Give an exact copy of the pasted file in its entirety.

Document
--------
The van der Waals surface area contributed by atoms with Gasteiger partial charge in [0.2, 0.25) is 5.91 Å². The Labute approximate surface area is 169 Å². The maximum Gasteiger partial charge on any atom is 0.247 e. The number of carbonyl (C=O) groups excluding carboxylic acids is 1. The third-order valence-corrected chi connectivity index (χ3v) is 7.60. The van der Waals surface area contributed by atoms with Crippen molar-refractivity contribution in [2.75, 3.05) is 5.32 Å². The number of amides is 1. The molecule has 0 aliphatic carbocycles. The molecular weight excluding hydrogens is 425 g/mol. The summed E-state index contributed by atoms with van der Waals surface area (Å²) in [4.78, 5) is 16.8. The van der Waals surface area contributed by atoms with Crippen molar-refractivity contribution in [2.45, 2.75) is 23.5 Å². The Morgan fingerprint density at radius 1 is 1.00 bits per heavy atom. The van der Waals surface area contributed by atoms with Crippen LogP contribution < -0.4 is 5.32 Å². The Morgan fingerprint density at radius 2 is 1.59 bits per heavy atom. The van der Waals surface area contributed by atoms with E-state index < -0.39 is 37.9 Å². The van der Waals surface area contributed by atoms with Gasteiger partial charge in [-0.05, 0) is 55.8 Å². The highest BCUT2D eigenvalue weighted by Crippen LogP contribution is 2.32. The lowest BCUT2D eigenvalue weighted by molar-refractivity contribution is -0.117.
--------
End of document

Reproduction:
The van der Waals surface area contributed by atoms with Gasteiger partial charge in [0.2, 0.25) is 5.91 Å². The Labute approximate surface area is 169 Å². The maximum Gasteiger partial charge on any atom is 0.247 e. The number of carbonyl (C=O) groups excluding carboxylic acids is 1. The third-order valence-corrected chi connectivity index (χ3v) is 7.60. The van der Waals surface area contributed by atoms with Crippen molar-refractivity contribution in [2.75, 3.05) is 5.32 Å². The number of amides is 1. The molecule has 0 aliphatic carbocycles. The molecular weight excluding hydrogens is 425 g/mol. The summed E-state index contributed by atoms with van der Waals surface area (Å²) in [4.78, 5) is 16.8. The van der Waals surface area contributed by atoms with Crippen molar-refractivity contribution in [2.45, 2.75) is 23.5 Å². The Morgan fingerprint density at radius 1 is 1.00 bits per heavy atom. The van der Waals surface area contributed by atoms with Crippen LogP contribution < -0.4 is 5.32 Å². The Morgan fingerprint density at radius 2 is 1.59 bits per heavy atom. The van der Waals surface area contributed by atoms with E-state index < -0.39 is 37.9 Å². The van der Waals surface area contributed by atoms with Gasteiger partial charge in [-0.05, 0) is 55.8 Å². The highest BCUT2D eigenvalue weighted by Crippen LogP contribution is 2.32. The lowest BCUT2D eigenvalue weighted by molar-refractivity contribution is -0.117.